Knowing the Code (of Conduct)

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When I was in high school, one of the rituals of the first day of each school year was the Ritual Reading of the Student Handbook. As I remember it, we spent (or wasted) an hour or two following along while a teacher read every rule, consequence, and procedure that governed our behavior on campus. That handbook stood in stark contrast to my Boy Scout troop, where the only formal rules were found in the Scout Oath and the Scout Law.

Recently, I’ve been writing the discipline chapter for volume 2 of the Troop Leader Guidebook and have discovered that some troops have codes of conduct that are nearly as elaborate and legalistic as my old student handbook, complete with detailed consequences down to the second and third occurrence of every imaginable transgression. And these consequences often directly conflict with BSA policy by, for example, withholding boards of review due to misbehavior. (See “Boards of Review Must Be Granted When Requirements Are Met,” 8.0.0.2, in the 2015 edition of the Guide to Advancement.)

Does this mean you shouldn’t have any troop rules beyond the Scout Oath and Scout Law? Not necessarily. As I write in the Troop Leader Guidebook, “The best approach lies somewhere in the middle. It’s a good idea to make clear, for example, that Scouts can’t bring alcohol, tobacco, illegal drugs, firearms, and fireworks on outings and that hazing is prohibited. But if you have an extremely rigid code of conduct, you may find yourself taking actions you never intended, such as expelling a good senior patrol leader from the troop because of a “three strikes and you’re out” clause. What’s more, detailed codes of conduct tend to focus on things that happened in the past, not things that are likely to happen in the future. (The same situation exists in the legal system, where laws must constantly evolve to address actions like computer hacking, sexting, cyberstalking, and revenge porn that weren’t issues in past generations.)”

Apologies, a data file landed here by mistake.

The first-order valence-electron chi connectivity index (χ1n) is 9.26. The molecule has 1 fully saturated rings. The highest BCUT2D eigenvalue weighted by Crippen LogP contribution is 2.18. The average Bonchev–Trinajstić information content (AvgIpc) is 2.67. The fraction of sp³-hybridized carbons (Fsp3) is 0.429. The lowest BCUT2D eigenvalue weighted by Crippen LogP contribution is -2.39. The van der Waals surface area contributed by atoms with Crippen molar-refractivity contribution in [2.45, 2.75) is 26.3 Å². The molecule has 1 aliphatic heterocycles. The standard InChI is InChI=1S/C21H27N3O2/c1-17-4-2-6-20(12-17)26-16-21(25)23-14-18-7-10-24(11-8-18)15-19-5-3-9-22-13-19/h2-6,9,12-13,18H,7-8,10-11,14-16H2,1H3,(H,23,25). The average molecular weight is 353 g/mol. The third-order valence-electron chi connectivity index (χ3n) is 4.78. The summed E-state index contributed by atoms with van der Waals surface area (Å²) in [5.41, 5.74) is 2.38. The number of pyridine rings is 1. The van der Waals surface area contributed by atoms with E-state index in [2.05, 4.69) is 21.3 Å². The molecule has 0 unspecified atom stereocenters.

For a good example of a reasonably detailed code of conduct, take a look at the jamboree code of conduct. I think it does a good job of hitting on key issues without being excessively long or legalistic.

What do you think? Feel free to post your thoughts in the comments section below.

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3 thoughts on “Knowing the Code (of Conduct)

  1. I like the jamboree code of conduct and agree it can serve as a reference for a unit version.

    Incidentally, I have one comment about withholding a board of review because of behavior. In my opinion, if the behavior is repetitive and blatantly runs counter to demonstrating Scout spirit, in that instance it can be concluded the Scout has not fulfilled the requirements.

    • Good point about Scout spirit, Larry. However, if that requirement has already been signed off (which doesn’t have to be done at the end of the process), the troop can’t deny the board of review. That said, of course, the Scout probably won’t fare too well at his board!

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